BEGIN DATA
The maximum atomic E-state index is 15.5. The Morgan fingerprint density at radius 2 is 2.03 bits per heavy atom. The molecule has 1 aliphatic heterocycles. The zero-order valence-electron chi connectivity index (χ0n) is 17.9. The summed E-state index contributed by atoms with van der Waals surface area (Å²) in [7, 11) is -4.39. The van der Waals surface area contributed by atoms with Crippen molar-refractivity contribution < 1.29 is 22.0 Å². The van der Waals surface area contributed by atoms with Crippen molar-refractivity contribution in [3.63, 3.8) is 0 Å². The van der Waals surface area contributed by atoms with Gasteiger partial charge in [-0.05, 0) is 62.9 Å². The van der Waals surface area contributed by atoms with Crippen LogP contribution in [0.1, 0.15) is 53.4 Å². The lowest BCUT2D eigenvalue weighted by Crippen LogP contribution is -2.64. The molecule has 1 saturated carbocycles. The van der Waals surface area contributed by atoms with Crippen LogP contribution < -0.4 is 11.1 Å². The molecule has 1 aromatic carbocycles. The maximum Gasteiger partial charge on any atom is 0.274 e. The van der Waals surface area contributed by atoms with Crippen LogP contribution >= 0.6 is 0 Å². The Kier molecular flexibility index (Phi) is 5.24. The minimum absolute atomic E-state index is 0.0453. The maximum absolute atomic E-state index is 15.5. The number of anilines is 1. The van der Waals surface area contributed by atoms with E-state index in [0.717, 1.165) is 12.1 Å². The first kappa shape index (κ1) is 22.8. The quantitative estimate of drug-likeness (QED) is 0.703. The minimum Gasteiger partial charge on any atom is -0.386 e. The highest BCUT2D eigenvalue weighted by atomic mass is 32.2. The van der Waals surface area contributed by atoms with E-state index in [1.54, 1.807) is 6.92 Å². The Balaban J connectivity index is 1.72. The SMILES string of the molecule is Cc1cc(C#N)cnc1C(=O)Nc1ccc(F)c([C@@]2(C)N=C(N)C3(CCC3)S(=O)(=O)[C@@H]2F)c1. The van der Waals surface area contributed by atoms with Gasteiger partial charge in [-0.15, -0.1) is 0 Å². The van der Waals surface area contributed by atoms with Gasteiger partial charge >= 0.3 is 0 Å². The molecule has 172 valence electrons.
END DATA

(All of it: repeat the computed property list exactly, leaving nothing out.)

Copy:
The maximum atomic E-state index is 15.5. The Morgan fingerprint density at radius 2 is 2.03 bits per heavy atom. The molecule has 1 aliphatic heterocycles. The zero-order valence-electron chi connectivity index (χ0n) is 17.9. The summed E-state index contributed by atoms with van der Waals surface area (Å²) in [7, 11) is -4.39. The van der Waals surface area contributed by atoms with Crippen molar-refractivity contribution < 1.29 is 22.0 Å². The van der Waals surface area contributed by atoms with Crippen molar-refractivity contribution in [3.63, 3.8) is 0 Å². The van der Waals surface area contributed by atoms with Gasteiger partial charge in [-0.05, 0) is 62.9 Å². The van der Waals surface area contributed by atoms with Crippen LogP contribution in [0.1, 0.15) is 53.4 Å². The lowest BCUT2D eigenvalue weighted by Crippen LogP contribution is -2.64. The molecule has 1 saturated carbocycles. The van der Waals surface area contributed by atoms with Crippen LogP contribution < -0.4 is 11.1 Å². The molecule has 1 aromatic carbocycles. The maximum Gasteiger partial charge on any atom is 0.274 e. The van der Waals surface area contributed by atoms with Crippen LogP contribution >= 0.6 is 0 Å². The Kier molecular flexibility index (Phi) is 5.24. The minimum absolute atomic E-state index is 0.0453. The maximum absolute atomic E-state index is 15.5. The number of anilines is 1. The van der Waals surface area contributed by atoms with E-state index in [0.717, 1.165) is 12.1 Å². The first kappa shape index (κ1) is 22.8. The quantitative estimate of drug-likeness (QED) is 0.703. The minimum Gasteiger partial charge on any atom is -0.386 e. The highest BCUT2D eigenvalue weighted by atomic mass is 32.2. The van der Waals surface area contributed by atoms with E-state index in [1.54, 1.807) is 6.92 Å². The Balaban J connectivity index is 1.72. The SMILES string of the molecule is Cc1cc(C#N)cnc1C(=O)Nc1ccc(F)c([C@@]2(C)N=C(N)C3(CCC3)S(=O)(=O)[C@@H]2F)c1. The van der Waals surface area contributed by atoms with Gasteiger partial charge in [-0.15, -0.1) is 0 Å². The van der Waals surface area contributed by atoms with Gasteiger partial charge >= 0.3 is 0 Å². The molecule has 172 valence electrons.